These days, every now and then voices are getting louder for death penalty and right to recall. I don’t think death penalty is a ‘truck’ that any ‘driver’ can run over and escape without analysing the facts and realities behind the death penalty. Almost same is true for the right to recall as proposed by so called self proclaimed ‘honest society’ of few unrepresented people after murdering the democracy. In this article, I will analyse few facts and realities through a Dalit’s eyes on death penalty.
After Madras High Court’s order last week staying the execution of former Prime Minister Rajiv Gandhi’s three killers has led to debate over should we eliminate death penalty or retain it? Court also asked the government to explain why it took 11 long years for president to reject the mercy plea? Doesn’t it show that our supreme power, president, is not as much capable of taking a decision or working under the pressure from the political parties? Now, those who say there must be death penalty in India, have they considered the 11 long years of suffering the families of these people? For them it might have been dying daily and so called governments murdered these families for 11 years!
Pro-death penalty give argument that ‘an eye for an eye’, but won’t it make the whole world blind? Suppose someone was hanged but later on courts found that the person was hanged wrongly, what can we do in that case? Death penalty is not a gear of a truck that a ‘truck driver’ can run over the person and then reverse the gear and escape by giving bribe or by unfair means. You can’t reverse the execution process and bring person back. Or would you surrender yourself in that case and say now take my life also? Do we have right to take someone’s life? We all have seen unfair trials and unethical practices in judiciary. Many such cases of unfair trials have been recorded by Amnesty International in countries such as Iran, Saudi Arabia, UAE and Equatorial Guinea. One recent case of unfair trial is of 17 Punjabis, who were charged with the murder of a Pakistani nationalist in Sharjah over the alcohol trading conflict and all were sentenced to death. They were tortured – given electric shocks – to confess the crime and even Indian government was not informed about their arrest for long time. Later on, they were given a Sharjah lawyer, who was not able understand Punjabi (native language of 17 people under trial) and then court proceedings were translated from Arabic to Hindi even Hindi wasn’t understood by 17 arrested people under trial). All 17 Punjabis were sentenced to death by court; do you think it’s a fair enough trial? (No matter what, afterward many other people came to rescue these 17 people and saved their lives after paying ‘blood money’.) It has also been observed that in many countries where death penalty was given to the criminals, they weren’t even present in the courts. Even in India, we have seen the people influencing the judges and lawyers to mend the cases in their favour. All such incidents raise many questions on the credibility of courts and judges. We can’t afford to murder a single innocent person on the name of justice. If we can’t provide fair trials, we have no right to ask for death sentence of anyone. According to the National Crime Record, only 31 per cent criminal trials are completed in less than a year, and some cases take more than 10 years. Isn’t it a shame? When we can give someone life, do we have a right to take it either?In USA, for every eight people executed, one innocent person on death row has been identified and exonerated. (Death Penalty)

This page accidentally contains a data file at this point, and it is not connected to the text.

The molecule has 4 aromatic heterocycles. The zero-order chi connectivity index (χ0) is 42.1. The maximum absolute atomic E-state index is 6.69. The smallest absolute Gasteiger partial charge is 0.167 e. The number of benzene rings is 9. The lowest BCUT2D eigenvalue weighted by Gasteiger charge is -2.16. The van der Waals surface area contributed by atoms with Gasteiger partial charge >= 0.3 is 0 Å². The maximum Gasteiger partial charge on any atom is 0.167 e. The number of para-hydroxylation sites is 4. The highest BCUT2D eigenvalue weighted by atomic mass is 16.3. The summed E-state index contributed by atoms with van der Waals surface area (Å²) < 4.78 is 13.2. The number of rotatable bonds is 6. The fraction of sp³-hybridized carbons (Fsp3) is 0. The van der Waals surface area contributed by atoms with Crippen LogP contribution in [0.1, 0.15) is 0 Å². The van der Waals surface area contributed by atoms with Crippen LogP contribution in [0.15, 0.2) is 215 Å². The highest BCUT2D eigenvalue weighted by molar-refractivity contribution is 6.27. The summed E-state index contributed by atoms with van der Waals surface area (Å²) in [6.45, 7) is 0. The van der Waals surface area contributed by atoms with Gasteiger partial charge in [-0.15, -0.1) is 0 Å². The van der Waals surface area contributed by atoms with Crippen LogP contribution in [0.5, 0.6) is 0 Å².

Supreme Court justice H.S. Bedi said on September, 2009 that, “We must say with the great emphasis that human beings are not chattel (slaves) and should not be used as pawns in furthering some larger political (goal) or government policy.”
I don’t believe in an eye for an eye. On the name of justice, governments are depriving people from their right to live as promised in article 3 of ‘The Universal Declaration of Human Rights’, it says:
“Everyone has the right to life, liberty and security of person.”
Another argument given by pro-death penalty section is – it will reduce the crime rate. This statement is completely wrong, vague and don’t have any merit. Take the cases of USA and Singapore where death penalty is in practice since long time, crimes have not reduced. One can look at the stats of USA that in the year 2007, 14 million people were arrested for all criminal infractions except traffic violations. If death penalty couldn’t bring down crimes to larger scale in USA, it would be foolishness to think that it will bring crimes down in India, where people don’t even follow simple rules of traffic.